Cingular 8125 Review
My assistant and I are out of the office a fair portion of the day. For a small staff, this of course means there is no one available to return phone calls or tend to urgent emails. We solved part of the problem with additional staff, but looked to technology to resolve the rest. My initial choices were between the Treo and the Blackberry. I began researching and found that based on our server capabilities and limitations, the Cingular 8125 was the best way to go. So I bought 2 (I love company credit cards)
After playing with it like a kid on Christmas morning, here's my review.
A little larger than a deck of cards, it is bigger than the Blackberry and Treo, but the keypad that slides out from underneath more than makes up for the size difference. I've toyed with both types of keypads and the size of Cingular's is very nice. It allows for quicker and more accurate typing. And while I'm famous for it, I actually don't like typo's.
The function buttons on the front let you quickly access email, internet and phone. In addition, when I receive a new email my phone vibrates and with the phone locked, I can view the notification and read the email or ignore an incoming phone call with a quick press of the button.
The phone is... well it's a phone, and your satisfaction is going to be relevant to how well Cingular covers your area. I've had pretty good coverage, in fact I would say it's a little better than Verizon's coverage in Colorado Springs. Using the phone functions is a little trickier than I expected. Everything is touch screen, so to dial, I have to press the screen. Maybe I haven't been through the learning curve yet, but I'm not a huge fan yet. For one, I don't like getting fingerprints all over my screen, and two, though I think my dexterity is pretty good, I don't seem to be able to type the numbers too well. Especially when driving, dialing becomes more difficult because there is not feel of which button you are pressing because the screen is flat.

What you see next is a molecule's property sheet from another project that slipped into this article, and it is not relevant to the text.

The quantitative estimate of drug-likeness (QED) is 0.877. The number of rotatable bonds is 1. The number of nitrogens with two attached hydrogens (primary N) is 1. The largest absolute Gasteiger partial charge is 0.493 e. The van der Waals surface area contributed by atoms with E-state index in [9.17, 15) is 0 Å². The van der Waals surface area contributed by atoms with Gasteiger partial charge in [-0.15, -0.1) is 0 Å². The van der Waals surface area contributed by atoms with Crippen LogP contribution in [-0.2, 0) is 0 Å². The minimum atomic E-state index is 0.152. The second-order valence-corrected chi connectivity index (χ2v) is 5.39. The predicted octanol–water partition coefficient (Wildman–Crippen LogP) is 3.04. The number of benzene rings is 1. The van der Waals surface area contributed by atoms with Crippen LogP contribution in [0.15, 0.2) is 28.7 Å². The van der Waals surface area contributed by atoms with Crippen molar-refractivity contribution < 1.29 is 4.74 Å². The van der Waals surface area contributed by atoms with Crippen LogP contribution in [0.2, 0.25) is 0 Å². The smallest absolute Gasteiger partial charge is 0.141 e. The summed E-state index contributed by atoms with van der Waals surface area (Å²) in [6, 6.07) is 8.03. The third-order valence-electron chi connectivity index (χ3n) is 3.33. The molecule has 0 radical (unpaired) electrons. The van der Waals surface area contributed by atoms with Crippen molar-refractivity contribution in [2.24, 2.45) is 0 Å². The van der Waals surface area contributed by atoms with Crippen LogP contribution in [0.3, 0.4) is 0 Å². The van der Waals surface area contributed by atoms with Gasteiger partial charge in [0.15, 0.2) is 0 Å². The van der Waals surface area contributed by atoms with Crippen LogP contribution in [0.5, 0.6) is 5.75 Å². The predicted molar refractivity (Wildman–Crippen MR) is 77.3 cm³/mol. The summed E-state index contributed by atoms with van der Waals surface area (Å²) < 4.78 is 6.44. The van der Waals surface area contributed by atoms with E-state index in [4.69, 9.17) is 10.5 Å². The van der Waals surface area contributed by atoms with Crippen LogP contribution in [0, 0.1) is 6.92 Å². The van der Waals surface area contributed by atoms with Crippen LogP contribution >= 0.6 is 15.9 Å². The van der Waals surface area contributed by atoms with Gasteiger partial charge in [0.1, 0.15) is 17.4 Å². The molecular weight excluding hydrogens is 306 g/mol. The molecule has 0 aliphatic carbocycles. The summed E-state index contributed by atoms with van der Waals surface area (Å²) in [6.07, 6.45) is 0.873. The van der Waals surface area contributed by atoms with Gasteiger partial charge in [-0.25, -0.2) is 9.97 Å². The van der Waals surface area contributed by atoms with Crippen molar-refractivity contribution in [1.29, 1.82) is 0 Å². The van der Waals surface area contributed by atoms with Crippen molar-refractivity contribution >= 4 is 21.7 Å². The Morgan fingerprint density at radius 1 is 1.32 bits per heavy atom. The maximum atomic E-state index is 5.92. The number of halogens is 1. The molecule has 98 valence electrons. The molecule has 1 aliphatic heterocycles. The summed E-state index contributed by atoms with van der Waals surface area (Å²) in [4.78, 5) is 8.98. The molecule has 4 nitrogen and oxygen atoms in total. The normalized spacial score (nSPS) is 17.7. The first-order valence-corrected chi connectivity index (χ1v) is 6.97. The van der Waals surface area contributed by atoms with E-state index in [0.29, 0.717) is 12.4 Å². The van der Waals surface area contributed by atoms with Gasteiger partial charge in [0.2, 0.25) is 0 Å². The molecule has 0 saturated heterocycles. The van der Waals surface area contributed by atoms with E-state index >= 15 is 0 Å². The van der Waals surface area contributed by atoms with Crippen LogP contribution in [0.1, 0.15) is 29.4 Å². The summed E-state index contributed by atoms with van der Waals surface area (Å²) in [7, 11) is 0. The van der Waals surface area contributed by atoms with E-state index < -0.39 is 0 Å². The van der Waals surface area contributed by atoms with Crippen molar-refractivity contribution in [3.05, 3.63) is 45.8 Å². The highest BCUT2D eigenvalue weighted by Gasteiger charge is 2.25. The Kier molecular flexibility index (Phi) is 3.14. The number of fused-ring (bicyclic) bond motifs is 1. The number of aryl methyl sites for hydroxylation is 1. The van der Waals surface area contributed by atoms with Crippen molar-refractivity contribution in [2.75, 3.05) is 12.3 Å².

What I love about the phone in every aspect is summed up by saying "bells and whistles". I took Acid Pro and created my own custom ring tones. No more downloading ring tones for $2.00 a piece. I grab my favorite song and cut the best 20 seconds and presto - instant ringtone. I went so far as to create one specifically for my wife when she calls me.
You can listen to it here.
My email account was very easy to set up. I had gmail dropping messages into my inbox within a few minutes. It took a little longer to resolve some issues with my MS Exchange account, but that had more to do with our IT than it did the phone.
Again - bells and whistles. One doesn't really need to be able to sit in church on Sunday morning and check the status of one's fantasy football team, but it is kind of fun anyway.
More Bells and Whistles
The phone runs Windows Mobile, which is a smaller version of Windows. It runs nice, provides access to Word, Excel and Powerpoint. I slipped a 1GB memory stick into it and am now able to store loads of mp3's to listen to via Windows Media Player. To use headphones I found out you have ot buy an adaptor for most headphones. The jack is smaller than the typical headphone jack. Radio Shack had one for around $4.00 and while it degrades from sleek and trendy, the ugly, black adaptor works fine.
Special thanks to my sister's husband, Brian, for letting me stick my file on his site.